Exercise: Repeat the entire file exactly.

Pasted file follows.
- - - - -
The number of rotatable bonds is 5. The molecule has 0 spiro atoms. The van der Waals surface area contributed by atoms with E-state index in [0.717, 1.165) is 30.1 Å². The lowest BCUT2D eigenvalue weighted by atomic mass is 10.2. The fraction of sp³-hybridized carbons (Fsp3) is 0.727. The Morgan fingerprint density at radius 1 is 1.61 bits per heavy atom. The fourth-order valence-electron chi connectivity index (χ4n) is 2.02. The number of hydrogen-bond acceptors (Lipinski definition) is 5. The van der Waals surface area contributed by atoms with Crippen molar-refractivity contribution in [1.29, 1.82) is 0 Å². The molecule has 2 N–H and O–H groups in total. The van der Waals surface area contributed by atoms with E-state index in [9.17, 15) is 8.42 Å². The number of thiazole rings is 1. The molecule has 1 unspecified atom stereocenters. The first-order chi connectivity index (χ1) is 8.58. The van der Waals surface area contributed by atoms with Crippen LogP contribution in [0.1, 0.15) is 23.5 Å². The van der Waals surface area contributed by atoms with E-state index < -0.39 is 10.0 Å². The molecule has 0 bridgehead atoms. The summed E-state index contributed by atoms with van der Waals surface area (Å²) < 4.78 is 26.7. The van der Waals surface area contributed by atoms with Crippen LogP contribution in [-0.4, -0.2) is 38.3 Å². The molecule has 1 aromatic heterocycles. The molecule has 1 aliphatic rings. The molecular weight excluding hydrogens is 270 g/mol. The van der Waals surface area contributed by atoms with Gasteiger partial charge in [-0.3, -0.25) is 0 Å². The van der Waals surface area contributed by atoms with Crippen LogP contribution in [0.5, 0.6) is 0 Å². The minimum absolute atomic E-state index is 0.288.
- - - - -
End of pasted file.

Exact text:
The number of rotatable bonds is 5. The molecule has 0 spiro atoms. The van der Waals surface area contributed by atoms with E-state index in [0.717, 1.165) is 30.1 Å². The lowest BCUT2D eigenvalue weighted by atomic mass is 10.2. The fraction of sp³-hybridized carbons (Fsp3) is 0.727. The Morgan fingerprint density at radius 1 is 1.61 bits per heavy atom. The fourth-order valence-electron chi connectivity index (χ4n) is 2.02. The number of hydrogen-bond acceptors (Lipinski definition) is 5. The van der Waals surface area contributed by atoms with Crippen molar-refractivity contribution in [1.29, 1.82) is 0 Å². The molecule has 2 N–H and O–H groups in total. The van der Waals surface area contributed by atoms with E-state index in [9.17, 15) is 8.42 Å². The number of thiazole rings is 1. The molecule has 1 unspecified atom stereocenters. The first-order chi connectivity index (χ1) is 8.58. The van der Waals surface area contributed by atoms with Crippen LogP contribution in [0.1, 0.15) is 23.5 Å². The van der Waals surface area contributed by atoms with E-state index < -0.39 is 10.0 Å². The molecule has 0 bridgehead atoms. The summed E-state index contributed by atoms with van der Waals surface area (Å²) < 4.78 is 26.7. The van der Waals surface area contributed by atoms with Crippen LogP contribution in [-0.4, -0.2) is 38.3 Å². The molecule has 1 aromatic heterocycles. The molecule has 1 aliphatic rings. The molecular weight excluding hydrogens is 270 g/mol. The van der Waals surface area contributed by atoms with Gasteiger partial charge in [-0.3, -0.25) is 0 Å². The van der Waals surface area contributed by atoms with Crippen LogP contribution in [0.5, 0.6) is 0 Å². The minimum absolute atomic E-state index is 0.288.